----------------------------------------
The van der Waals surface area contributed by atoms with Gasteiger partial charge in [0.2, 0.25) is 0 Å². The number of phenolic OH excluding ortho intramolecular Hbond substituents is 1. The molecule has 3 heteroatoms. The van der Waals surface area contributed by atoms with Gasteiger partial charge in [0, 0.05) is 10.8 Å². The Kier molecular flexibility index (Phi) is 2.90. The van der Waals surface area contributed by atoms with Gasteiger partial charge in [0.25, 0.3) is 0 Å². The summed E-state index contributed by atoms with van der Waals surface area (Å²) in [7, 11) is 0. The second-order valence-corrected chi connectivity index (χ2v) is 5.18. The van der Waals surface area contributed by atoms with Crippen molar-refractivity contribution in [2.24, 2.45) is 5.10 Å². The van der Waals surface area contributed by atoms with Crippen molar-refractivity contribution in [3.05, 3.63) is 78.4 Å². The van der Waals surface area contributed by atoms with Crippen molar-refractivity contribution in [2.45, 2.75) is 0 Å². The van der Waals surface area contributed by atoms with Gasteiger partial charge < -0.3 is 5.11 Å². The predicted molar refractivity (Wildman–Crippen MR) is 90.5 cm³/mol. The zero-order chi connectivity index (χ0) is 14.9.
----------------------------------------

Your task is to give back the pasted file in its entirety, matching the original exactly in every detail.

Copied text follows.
The van der Waals surface area contributed by atoms with Gasteiger partial charge in [0.2, 0.25) is 0 Å². The number of phenolic OH excluding ortho intramolecular Hbond substituents is 1. The molecule has 3 heteroatoms. The van der Waals surface area contributed by atoms with Gasteiger partial charge in [0, 0.05) is 10.8 Å². The Kier molecular flexibility index (Phi) is 2.90. The van der Waals surface area contributed by atoms with Gasteiger partial charge in [0.25, 0.3) is 0 Å². The summed E-state index contributed by atoms with van der Waals surface area (Å²) in [7, 11) is 0. The second-order valence-corrected chi connectivity index (χ2v) is 5.18. The van der Waals surface area contributed by atoms with Crippen molar-refractivity contribution in [2.24, 2.45) is 5.10 Å². The van der Waals surface area contributed by atoms with Crippen molar-refractivity contribution in [3.05, 3.63) is 78.4 Å². The van der Waals surface area contributed by atoms with Crippen molar-refractivity contribution in [2.45, 2.75) is 0 Å². The van der Waals surface area contributed by atoms with Gasteiger partial charge < -0.3 is 5.11 Å². The predicted molar refractivity (Wildman–Crippen MR) is 90.5 cm³/mol. The zero-order chi connectivity index (χ0) is 14.9.